Within this type of translation, the two most popular areas are the dubbing and subtitling, where the use of one or the other depends on the different markets. For example, in Spain, almost all video, film, series, documentary and foreign AV documents are usually dubbed into Spanish. In certain areas even, cinemas offer virtually no films in the original version with subtitles, with the only option available being the dubbed version.
But what are the differences and advantages and disadvantages of one or another format?
Both have their pros and cons from the point of view of the translator as the target audience.
From the perspective of the translator, dubbing allows the continuity of the film, playing dialectal elements, reflects use of puns and irony or sarcasm, but shows the difficulty of having to coordinate the words in the target language with the movement of the actors’ lips. The “difference-making” touch is also because maybe you’re watching a film set in China, played by Chinese who are, nevertheless, “communicating” in Spanish.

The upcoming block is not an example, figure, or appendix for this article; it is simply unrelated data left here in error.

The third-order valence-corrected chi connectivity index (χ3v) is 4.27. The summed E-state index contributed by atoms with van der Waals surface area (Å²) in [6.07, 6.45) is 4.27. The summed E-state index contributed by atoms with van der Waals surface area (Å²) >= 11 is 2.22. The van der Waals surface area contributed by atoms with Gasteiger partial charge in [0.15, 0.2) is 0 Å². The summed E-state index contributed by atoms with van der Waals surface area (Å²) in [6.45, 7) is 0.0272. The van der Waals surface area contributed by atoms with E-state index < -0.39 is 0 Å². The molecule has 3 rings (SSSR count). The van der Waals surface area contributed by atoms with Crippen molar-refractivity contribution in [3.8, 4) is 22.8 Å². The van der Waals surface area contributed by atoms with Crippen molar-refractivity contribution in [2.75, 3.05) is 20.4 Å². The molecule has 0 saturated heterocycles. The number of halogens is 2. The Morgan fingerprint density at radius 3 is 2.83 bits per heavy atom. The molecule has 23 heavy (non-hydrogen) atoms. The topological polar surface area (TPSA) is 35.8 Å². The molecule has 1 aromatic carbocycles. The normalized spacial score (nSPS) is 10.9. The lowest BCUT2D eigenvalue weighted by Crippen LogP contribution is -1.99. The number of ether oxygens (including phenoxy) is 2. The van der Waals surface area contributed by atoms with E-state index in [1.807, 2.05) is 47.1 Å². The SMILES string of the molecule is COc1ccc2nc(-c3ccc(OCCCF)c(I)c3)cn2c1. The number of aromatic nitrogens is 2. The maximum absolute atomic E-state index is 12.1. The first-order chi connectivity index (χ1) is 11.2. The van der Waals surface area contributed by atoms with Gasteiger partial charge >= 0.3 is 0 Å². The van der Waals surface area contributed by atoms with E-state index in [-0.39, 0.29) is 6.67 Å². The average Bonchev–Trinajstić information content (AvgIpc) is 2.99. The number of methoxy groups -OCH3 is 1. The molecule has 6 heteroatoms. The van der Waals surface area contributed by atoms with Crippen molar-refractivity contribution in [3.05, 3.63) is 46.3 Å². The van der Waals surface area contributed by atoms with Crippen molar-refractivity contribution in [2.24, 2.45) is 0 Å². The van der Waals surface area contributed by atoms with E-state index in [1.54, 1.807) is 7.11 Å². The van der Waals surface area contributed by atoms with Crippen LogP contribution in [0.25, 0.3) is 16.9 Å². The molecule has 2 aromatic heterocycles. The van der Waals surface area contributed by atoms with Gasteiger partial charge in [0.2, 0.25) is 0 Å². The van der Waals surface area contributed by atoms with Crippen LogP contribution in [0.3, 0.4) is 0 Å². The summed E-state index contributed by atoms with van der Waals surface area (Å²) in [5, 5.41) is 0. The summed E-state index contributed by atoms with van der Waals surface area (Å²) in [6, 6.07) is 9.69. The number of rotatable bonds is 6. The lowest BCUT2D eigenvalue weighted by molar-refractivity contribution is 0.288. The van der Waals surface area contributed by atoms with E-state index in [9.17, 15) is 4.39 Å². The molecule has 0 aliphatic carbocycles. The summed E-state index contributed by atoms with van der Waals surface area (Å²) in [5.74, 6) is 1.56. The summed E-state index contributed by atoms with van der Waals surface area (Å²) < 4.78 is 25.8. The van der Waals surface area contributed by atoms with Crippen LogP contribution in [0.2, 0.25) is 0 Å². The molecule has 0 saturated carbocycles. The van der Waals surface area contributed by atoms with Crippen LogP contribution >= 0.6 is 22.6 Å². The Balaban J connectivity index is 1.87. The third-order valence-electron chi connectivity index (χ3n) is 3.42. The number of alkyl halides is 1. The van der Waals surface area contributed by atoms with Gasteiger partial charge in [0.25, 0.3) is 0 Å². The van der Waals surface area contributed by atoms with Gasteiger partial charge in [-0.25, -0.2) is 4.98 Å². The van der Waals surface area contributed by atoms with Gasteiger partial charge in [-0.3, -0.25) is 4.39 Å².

The advantage for viewers is that they do not have to concentrate more on the film and have to divide their attention between watching the movie and the letters that appear below in the case of subtitling.
Moreover, the translator who is dedicated to subtitling has a number of limitations, since it is always necessary to translate what a character says in a few words and in a limited time, because the viewer has to have enough time to read the message before moving to the next; the drag for the viewer is constantly paying attention to the text rather than the image, so important non-textual messages of the visual document in question can be “lost”.
That is why, in this context, it is especially important to use qualified and specialized professionals in the audiovisual field used to dealing with these problems who can ensure that the transmission of the message is as faithful to the original as possible.